Golden Agri-Resources’ Forest Conservation policy[edit]

In late 2010, Golden Agri-Resources (GAR), the world’s second largest producer of palm oil, agreed to a new standard ensure its subsidiaries conserve vulnerable carbon-rich forests and peatlands in Indonesia through an agreement with TFT. The process leading to GAR’s announcement began with Nestlé's introduction of its Responsible Sourcing Guidelines and its dropping of palm oil supplier, SMART, the parent company of GAR, after its implication in the production of unsustainable palm oil.[22] This sent a strong message to its suppliers, one of whom was GAR, that it would no longer accept materials that led to the destruction of valuable forests. This pressure helped draw GAR to the bargaining table, where it agreed to address problems of deforestation in its supply chain. The agreement has seen a positive change in GAR's and its subsidiaries' forest activities. A report published by Greenomics, an Indonesian environmental NGO, has found evidence that GAR's subsidiaries are delivering on their commitment to avoid the clearing of carbon intensive forest in Indonesian Borneo. Analyzing satellite imagery, Greenomics found that three of GAR's companies — PT Paramitra Internusa Pratama (PIP), PT Persada Graha Mandiri (PGM), and PT Kartika Prima Cipta (KPC) — operating in Kapuas Hulu Regency worked to save three blocks of secondary peat swamp inside their concessions.[23][24]

Golden Agri-Resources and TFT worked together with others in the industry, including Greenpeace, worked together to design and launch the High Carbon Stock methodology in 2012.[25][26]

Pulp and Paper[edit]

In February 2012 TFT began working with Asia Pulp and Paper'Group (APP)', one of the world’s largest producers of paper and pulp. On 5 February 2013, APP announced an immediate end to all natural forest clearing in its supply chains in Indonesia and published its Forest Conservation Policy which outlined its commitment to ‘No Deforestation’.[27][28][29] APP has also pledged to recognise and respect the rights of the region’s indigenous peoples, many of whom depend for their livelihoods on forest resources[30]; and protect forested peatlands that store substantial amounts of greenhouse gases.[31] TFT will be closely monitor the implementation of APP’s forest conservation policy and report on progress.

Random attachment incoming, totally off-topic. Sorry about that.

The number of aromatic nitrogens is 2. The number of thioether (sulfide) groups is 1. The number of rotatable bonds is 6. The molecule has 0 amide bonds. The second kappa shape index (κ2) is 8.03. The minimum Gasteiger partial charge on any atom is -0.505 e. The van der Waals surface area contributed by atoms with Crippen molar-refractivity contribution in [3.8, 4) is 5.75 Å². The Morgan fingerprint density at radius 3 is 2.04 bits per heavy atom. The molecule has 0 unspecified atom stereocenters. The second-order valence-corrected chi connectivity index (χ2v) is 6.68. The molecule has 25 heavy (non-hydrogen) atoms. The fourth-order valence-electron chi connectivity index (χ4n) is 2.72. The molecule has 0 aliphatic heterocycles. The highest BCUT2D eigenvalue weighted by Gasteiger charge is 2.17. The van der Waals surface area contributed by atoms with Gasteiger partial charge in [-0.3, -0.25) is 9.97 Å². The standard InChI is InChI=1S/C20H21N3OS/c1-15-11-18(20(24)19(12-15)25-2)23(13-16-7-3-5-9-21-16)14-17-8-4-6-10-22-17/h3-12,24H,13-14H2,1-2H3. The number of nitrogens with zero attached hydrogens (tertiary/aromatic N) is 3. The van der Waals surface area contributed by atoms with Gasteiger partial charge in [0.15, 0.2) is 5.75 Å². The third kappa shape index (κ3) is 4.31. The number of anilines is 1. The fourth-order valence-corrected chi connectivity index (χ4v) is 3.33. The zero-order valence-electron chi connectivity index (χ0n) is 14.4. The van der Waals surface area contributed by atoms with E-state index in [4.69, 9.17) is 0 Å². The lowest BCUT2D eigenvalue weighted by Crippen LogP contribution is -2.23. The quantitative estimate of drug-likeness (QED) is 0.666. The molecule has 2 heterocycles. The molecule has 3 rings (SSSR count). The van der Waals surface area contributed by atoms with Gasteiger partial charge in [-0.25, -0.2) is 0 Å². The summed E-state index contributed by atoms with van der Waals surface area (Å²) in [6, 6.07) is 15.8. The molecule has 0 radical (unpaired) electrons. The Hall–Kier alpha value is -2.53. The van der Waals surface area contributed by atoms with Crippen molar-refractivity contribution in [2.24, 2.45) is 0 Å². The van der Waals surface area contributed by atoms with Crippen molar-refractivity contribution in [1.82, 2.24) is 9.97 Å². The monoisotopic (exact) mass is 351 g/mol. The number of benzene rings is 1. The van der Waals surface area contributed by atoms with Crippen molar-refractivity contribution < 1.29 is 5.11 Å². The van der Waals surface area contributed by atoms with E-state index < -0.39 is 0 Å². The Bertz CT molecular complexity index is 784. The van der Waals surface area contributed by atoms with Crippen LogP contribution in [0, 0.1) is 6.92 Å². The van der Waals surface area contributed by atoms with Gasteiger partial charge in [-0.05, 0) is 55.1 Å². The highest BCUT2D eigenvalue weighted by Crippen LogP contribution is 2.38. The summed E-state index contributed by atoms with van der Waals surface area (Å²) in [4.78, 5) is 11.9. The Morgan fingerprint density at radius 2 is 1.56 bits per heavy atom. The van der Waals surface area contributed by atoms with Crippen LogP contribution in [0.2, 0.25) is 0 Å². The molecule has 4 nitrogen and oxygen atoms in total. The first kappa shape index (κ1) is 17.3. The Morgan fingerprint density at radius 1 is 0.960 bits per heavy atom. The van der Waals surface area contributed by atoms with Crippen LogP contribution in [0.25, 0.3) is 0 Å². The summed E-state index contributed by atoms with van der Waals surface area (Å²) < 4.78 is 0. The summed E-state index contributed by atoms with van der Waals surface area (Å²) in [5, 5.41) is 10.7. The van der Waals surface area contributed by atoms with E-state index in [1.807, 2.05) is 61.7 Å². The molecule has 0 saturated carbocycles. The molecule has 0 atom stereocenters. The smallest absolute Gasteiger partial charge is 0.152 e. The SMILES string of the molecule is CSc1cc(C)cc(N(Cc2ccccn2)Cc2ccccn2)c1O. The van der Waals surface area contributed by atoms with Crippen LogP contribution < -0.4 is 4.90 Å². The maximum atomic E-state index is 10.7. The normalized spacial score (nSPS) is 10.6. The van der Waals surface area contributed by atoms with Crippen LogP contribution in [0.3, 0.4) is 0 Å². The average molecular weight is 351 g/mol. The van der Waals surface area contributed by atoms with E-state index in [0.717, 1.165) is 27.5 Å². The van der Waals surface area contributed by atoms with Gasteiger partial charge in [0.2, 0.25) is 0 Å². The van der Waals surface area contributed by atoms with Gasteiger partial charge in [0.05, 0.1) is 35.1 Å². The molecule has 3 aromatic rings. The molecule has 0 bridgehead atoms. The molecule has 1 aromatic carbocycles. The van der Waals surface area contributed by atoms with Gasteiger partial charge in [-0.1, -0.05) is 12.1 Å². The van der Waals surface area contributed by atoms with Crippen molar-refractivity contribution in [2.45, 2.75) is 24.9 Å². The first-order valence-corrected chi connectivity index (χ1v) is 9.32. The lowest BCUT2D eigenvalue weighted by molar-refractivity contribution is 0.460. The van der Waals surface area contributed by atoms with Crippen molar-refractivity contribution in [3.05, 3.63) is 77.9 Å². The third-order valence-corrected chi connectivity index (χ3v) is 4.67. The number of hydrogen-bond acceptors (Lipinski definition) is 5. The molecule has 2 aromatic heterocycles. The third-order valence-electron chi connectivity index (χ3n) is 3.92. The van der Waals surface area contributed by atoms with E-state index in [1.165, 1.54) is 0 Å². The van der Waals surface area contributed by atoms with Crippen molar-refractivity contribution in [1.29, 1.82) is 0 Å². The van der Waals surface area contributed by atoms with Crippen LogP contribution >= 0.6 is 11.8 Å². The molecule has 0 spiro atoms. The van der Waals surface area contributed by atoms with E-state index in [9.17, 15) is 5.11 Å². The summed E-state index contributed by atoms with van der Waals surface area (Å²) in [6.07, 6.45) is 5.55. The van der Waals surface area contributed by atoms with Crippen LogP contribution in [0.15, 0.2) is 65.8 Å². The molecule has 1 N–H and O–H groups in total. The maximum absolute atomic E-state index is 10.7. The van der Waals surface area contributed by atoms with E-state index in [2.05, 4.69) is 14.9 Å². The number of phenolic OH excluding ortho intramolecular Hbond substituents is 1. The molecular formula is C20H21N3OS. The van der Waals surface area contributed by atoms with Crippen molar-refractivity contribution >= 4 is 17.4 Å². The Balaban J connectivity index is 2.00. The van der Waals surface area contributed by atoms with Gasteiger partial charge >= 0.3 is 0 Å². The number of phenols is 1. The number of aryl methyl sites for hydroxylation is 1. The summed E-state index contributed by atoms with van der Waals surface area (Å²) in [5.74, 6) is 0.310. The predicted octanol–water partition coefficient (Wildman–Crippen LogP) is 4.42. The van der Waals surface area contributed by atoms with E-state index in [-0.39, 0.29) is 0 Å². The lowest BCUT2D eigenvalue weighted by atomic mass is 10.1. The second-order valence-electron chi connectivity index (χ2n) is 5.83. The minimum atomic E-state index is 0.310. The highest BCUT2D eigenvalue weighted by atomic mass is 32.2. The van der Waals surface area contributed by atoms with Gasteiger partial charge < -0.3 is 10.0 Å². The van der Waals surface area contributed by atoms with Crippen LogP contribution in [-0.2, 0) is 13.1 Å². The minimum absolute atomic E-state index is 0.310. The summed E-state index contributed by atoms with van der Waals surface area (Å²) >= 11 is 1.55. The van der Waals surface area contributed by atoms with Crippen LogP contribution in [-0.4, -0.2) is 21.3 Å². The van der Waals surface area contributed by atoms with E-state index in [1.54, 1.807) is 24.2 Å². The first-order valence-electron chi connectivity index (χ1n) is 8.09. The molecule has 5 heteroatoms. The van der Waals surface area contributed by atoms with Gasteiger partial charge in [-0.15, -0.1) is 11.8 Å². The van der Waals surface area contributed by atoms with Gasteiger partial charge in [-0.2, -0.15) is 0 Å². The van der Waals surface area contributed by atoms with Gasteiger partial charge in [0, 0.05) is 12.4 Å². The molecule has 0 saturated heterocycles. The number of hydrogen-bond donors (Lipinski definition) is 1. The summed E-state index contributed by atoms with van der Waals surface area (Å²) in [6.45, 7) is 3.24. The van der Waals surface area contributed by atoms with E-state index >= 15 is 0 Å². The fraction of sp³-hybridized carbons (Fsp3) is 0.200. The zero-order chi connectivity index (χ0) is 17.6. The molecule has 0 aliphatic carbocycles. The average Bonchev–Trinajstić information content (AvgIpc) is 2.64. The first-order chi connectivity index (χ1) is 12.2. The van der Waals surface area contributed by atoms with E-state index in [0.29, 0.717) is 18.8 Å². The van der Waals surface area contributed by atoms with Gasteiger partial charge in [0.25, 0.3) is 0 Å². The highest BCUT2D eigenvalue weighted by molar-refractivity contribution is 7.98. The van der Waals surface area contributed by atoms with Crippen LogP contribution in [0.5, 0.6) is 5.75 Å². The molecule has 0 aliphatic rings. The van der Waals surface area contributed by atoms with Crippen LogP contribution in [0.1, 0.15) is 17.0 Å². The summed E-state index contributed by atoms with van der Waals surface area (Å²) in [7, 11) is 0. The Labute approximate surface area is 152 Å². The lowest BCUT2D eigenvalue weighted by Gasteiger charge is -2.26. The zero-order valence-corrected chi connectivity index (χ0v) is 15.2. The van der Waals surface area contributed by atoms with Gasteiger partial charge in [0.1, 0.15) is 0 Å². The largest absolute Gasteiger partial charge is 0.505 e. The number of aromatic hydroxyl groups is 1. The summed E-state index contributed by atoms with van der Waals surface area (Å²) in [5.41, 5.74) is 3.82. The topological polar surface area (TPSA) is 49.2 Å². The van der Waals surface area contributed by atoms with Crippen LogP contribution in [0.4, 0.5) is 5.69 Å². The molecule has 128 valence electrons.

TFT's Responsible Stone Programme works to improve standards for workers in natural stone quarries and factories. Members of the programme include Beltrami, Stoneasy, Everfine, Aggregate Industries and Dekker Natuursteen (NL).

Landscape Approach[edit]

Working with a whole space, rather than an individual concession or company, allows for land planning that delivers for all stakeholders. Focusing on pilot areas in Indonesia, Brazil and Peru, TFT has mediated and developed a land use plan and built local capacity for participation in the process.[32]


SURE technology, launched by TFT in 2013, is a database that allows companies to communicate with their suppliers about raw material sources. This makes the buying process easier, enabling companies to approve or monitor their suppliers.

Starling[33] was launched in June 2017. The tool, developed jointly by TFT, SarVision and Airbus Defence and Space, uses optical and radar satellites to survey land concessions of companies and their suppliers to monitor the progress of their No Deforestation commitments.[34] The service has been trialled by TFT members Nestlé and Ferrero.[35]

See also[edit]

Other articles of the topics Ecology AND Environment : Discover Life, PCDitch, Institute for Social Ecology

Other articles of the topic Ecology : Institute for Social Ecology, Platform for Accelerating the Circular Economy, Terraculture, Fossil Taxon, Discover Life, PCDitch, Philosophy of environment

Other articles of the topic Environment : Lucille Ann Fuchs, PCDitch, Confined environment psychology, List of authors of Climate Change 2007: The Physical Science Basis, Discover Life, Fire Drill Fridays, World
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  • Conservation movement